A century after the genocide began, Turkey still refuses to accept the truth. Yet for the sake of today's persecuted Christians, the past must not be forgotten
In March last year reports emerged of a nightmare unfolding in the Armenian town of Kassab in northern Syria. A horde of al-Qaeda affiliated terrorists descended on the city, forcing the Christian residents out of their ancestral homes. It was widely reported that the Turkish army had helped them or, at best, had turned a blind eye.
One of the eyewitnesses, a Kassab resident, reported that "before sunrise, we woke up to the horror of a shower of missiles and rockets falling on our town" and that thousands of extremists poured into the city, which was defended only by residents with hunting weapons.
One local man told reporters: "We had to flee only with our clothes. We couldn't take anything, not even the most precious thing – a handful of soil from Kassab. We couldn't take our memories."
For the people of Kassab the new attack had a haunting historical echo, bringing back memories of one of the worst mass murders in history – the Armenian Genocide of 1915.
In Jerusalem's Armenian quarter the following month, the annual commemoration of the genocide was followed by an emotional demonstration in solidarity with Kassab in front of the Turkish consulate. I watched as protesters sang, chanted and demanded the repatriation of Kassab's populace.
The expulsion in Syria was particularly terrifying for the Armenians I spoke to, because Kassab had suffered more than a few brutal attacks in the past at the hands of the Turks. The earliest was the Adana bloodbath in 1909, in which some 160 residents lost their lives. In the Armenian genocide six years later 5,000 people from the area died. Tragically, some of the 21st-century residents who fled Kassab were the offspring of survivors; they remember their forebears' story all too well.
On April 24, 1915, several hundred Armenian intellectuals were rounded up and later murdered by the Turkish authorities.
The word "genocide" is no exaggeration. As John Kifner wrote in the New York Times: "The University of Minnesota's Centre for Holocaust and Genocide Studies has compiled figures by province and district that show there were 2,133,190 Armenians in the empire in 1914 and only about 387,800 by 1922", following what the newspaper had described a century earlier as a "policy of extermination directed against the Christians of Asia Minor".
After the arrest and subsequent slaughter of Armenian professors, lawyers, doctors, clergymen and other elites, widespread terror gripped the community. The Turks began house-to-house searches for weapons, on the pretext that the Christians had armed themselves for a revolt. Most homes had rifles or handguns for self-defence, and this served as sufficient excuse to arrest huge numbers of Armenian men, who were beaten, tortured and killed.
Those who survived – mostly women, children and the elderly – were given short notice to embark upon what has been described as a "concentration camp on foot".
Informed that they were being "resettled" in remote areas for the protection of their Turkish neighbours, they were driven like animals – with whips, cudgels and at gunpoint – and offered little or no food or water. The very old and very young were the first to die along the way. More than a few mothers lost their minds watching their babies and toddlers suffer and die. There were many suicides. The eyewitness accounts and photographs are heartbreaking.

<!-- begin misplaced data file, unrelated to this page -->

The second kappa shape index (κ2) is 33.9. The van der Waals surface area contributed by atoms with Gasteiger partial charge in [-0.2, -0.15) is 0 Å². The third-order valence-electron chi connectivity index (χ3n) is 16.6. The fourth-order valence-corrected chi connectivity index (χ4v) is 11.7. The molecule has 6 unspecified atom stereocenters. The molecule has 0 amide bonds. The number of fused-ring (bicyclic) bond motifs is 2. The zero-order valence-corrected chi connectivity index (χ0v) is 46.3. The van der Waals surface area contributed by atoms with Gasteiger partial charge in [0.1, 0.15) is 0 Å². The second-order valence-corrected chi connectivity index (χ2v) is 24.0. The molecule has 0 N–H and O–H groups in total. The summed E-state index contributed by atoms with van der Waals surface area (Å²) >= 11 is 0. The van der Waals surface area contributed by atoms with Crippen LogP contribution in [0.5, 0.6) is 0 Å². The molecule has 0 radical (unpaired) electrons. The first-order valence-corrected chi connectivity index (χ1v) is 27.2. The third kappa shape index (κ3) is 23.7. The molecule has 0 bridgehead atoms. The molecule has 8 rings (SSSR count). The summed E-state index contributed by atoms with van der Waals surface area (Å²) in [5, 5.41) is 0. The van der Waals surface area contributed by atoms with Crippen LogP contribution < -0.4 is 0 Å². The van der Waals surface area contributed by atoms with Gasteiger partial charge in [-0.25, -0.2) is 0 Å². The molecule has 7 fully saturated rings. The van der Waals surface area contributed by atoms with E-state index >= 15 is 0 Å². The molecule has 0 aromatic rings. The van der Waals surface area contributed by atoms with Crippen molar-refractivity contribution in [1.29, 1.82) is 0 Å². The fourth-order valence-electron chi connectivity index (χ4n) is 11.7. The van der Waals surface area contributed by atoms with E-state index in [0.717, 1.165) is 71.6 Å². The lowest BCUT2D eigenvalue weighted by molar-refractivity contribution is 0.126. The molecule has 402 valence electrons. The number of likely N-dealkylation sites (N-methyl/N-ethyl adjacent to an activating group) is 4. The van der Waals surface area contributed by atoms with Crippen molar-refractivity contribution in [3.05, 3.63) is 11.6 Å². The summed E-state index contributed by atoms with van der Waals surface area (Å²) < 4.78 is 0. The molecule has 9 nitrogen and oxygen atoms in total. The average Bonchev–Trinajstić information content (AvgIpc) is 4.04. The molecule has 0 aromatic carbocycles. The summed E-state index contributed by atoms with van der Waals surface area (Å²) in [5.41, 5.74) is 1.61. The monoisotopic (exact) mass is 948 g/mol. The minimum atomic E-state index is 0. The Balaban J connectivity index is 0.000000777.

In a haunting essay in the New Yorker Raffi Khatchadourian described the brutality of the forced marches. "Whenever one of them lagged behind, a gendarme would beat her with the butt of his rifle, throwing her on her face, till she rose terrified and rejoined her companions," he wrote. "If one lagged from sickness, she was either abandoned, alone in the wilderness, without help or comfort, to be a prey to wild beasts, or a gendarme ended her life by a bullet."
One of the most vivid accounts comes from The Forty Days of Musa Dagh, a historical novel written in the 1930s by the Austrian Jew Franz Werfel.
His meticulously researched saga – a true story – is about a community in Musa Dagh that defied the Turkish government's orders to be "relocated". Instead they armed themselves with obsolete weapons and fought for their lives. Almost miraculously they survived; eventually French ships caught sight of their cross-adorned banner and rescued them.
The book is a portrait of an extraordinary place and time, as well as a tribute to human courage, resourcefulness and vision. Indeed, Forty Days of Musa Dagh is widely credited with having encouraged the embattled Jews in Polish ghettoes to resist – to the death – the Nazis who were determined to exterminate them. Not surprisingly, Franz Werfel's books were burned by the Third Reich.
It is against this blood-smeared backdrop that today's Armenian successors refuse to let the world forget their nation's near-annihilation. On April 24, 2015, they will commemorate the centenary of the genocide, during which the Turkish government slaughtered not only 1.5 million Armenian Christians, but also a million Greek and Assyrian Christians.
It was very much a Christian genocide. As the German historian Michael Hesemann makes clear, these innocents were killed for explicitly religious reasons. "In the end, Armenians weren't killed because they were Armenian, but because they were Christians," he told the Catholic news agency Zenit. "Armenian women were told they would be spared if they converted to Islam. They were then married into Turkish households or sold in slave markets or taken as sex slaves into brothels for Turkish soldiers, but at least they survived. A whole group of Islamised crypto-Armenians was created by this offer to embrace Islam. But at least it shows that the Armenians were not killed because they were Armenians, but because they were Christians."